From Dennis Mernyi, Abuja
The recent Federal High Court ruling against the implementation of the new electricity tariff is a major setback on the progress made in the electricity sector, Nigerian Electricity Regulatory Commission (NERC), acting chairman of Dr. Anthony Akah, has said.
Dr. Akah who, briefed newsmen in Abuja on Friday, disclosed that the Commission will appeal the judgement.
Mohammed Idris of the Federal High Court in Lagos had on Wednesday, ruled that the 45 percent hike in electricity tariff which took effect on February 1, 2016 was illegal as it did not follow laid down procedure and should not be implemented.
But the NERC boss said the Commission was dissatisfied with the judgement because “it represents the reversal of the commercial foundation upon which contracts for gas, hydro, coal, and solar feedstock for the production of electricity have been predicated”.
According to him, the “ultimate destination of a commercialised electricity market is to achieve stability and adequacy in the supply of electricity to satisfy the yearning of Nigerians for adequate, safe and reliable electricity supply”.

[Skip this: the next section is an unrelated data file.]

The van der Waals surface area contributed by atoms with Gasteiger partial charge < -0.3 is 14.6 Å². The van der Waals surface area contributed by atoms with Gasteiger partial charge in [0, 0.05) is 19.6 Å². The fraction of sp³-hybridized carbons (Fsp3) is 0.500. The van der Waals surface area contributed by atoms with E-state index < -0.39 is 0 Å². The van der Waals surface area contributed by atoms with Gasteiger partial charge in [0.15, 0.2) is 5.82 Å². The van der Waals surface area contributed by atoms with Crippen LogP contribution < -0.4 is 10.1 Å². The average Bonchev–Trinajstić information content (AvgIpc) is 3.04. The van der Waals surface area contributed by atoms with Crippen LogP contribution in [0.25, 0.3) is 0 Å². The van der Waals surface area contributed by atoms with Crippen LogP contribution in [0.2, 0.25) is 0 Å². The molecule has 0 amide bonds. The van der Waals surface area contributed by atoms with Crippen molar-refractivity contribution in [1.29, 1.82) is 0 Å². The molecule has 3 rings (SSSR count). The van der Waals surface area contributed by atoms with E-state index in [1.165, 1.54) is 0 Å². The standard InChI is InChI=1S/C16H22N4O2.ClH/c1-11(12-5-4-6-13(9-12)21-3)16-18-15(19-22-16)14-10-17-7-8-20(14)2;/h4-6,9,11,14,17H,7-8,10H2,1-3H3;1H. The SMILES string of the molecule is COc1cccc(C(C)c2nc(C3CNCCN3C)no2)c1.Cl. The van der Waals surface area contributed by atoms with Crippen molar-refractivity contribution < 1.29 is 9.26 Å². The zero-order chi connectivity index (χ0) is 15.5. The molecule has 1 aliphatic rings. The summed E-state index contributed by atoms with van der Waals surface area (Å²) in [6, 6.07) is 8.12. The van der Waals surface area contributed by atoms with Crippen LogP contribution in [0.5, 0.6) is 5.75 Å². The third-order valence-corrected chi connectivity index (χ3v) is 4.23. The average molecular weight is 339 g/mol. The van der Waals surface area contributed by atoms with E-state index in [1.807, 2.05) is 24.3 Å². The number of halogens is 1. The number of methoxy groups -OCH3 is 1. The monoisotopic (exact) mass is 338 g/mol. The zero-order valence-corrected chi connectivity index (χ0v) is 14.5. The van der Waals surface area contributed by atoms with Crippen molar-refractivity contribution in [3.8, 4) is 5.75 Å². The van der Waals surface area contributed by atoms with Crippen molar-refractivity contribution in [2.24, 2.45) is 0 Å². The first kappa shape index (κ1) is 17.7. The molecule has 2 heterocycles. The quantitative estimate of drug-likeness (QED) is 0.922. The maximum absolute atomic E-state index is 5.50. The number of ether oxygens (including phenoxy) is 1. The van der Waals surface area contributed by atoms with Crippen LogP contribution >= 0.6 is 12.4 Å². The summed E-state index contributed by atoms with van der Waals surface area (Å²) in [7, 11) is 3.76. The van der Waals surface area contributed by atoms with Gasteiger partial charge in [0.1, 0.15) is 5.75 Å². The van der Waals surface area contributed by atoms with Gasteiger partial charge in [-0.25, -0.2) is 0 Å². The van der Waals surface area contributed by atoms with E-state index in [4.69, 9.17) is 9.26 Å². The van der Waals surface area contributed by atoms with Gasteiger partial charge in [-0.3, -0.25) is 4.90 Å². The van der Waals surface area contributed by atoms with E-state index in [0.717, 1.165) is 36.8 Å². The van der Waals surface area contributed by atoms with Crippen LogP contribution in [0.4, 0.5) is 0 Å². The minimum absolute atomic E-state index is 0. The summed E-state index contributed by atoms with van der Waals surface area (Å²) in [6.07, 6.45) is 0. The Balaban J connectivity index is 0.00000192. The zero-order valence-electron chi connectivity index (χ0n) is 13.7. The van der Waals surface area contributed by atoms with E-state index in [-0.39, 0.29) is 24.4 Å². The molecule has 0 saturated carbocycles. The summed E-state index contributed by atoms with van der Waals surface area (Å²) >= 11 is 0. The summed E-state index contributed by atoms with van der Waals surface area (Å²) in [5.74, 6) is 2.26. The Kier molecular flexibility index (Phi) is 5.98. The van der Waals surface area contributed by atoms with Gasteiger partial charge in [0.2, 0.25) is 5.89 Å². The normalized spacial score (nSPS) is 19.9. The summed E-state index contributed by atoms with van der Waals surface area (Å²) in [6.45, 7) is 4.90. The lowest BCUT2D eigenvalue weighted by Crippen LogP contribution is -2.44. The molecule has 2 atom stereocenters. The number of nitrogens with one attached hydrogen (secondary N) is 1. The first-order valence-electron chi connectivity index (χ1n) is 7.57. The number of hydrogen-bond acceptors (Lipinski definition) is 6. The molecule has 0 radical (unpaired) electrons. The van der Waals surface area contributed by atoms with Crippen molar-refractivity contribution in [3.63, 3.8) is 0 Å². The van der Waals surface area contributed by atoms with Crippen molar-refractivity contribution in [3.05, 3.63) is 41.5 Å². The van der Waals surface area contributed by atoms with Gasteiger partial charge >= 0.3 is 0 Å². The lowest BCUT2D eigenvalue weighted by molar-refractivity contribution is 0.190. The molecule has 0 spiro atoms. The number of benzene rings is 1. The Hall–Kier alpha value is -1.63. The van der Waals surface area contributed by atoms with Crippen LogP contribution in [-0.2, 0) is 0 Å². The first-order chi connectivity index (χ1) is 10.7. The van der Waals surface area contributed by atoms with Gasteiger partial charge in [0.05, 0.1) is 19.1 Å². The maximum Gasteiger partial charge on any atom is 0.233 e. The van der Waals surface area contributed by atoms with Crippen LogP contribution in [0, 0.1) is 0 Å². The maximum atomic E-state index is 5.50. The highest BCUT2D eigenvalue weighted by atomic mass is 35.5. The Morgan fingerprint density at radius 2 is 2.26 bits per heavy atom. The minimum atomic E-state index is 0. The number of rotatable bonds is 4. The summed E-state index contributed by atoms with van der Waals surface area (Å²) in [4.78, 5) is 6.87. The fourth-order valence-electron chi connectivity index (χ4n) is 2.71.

Akah continued: “This judgement in our view is a setback to the progress made so far in the electricity sector.
He stated that the impact of the ruling on the Nigerian Electricity Supply Industry (NESI) would be in maximum quantum.
“The electricity sector is very expensive long term business endeavour and there is what is called regulatory certainty in regulatory parlance.
“The Multi-Year Tariff Order which the judgement affected provides a long term path of determining in advance, what the tariff will look like and based on that a lot of improvement in the sector were recorded and are in progress.
“Therefore, we will challenge this decision. We have instructed our lawyers to appeal. “Consequently, the commission has filed for stay of execution and a notice of appeal of the judgement.
“We understand that private sector production and distribution is relatively new in Nigeria and that development such as this court ruling must be seen in that context as the laws begin to face judicial tests of interpretations.
“We believe that ultimately everybody and all institutions will come to better understanding of the values of the choice we have made as a nation to privatise the power sector”, he added.
The commission therefore urged the investors and customers to remain calm, as a solution to the ruling is being sought.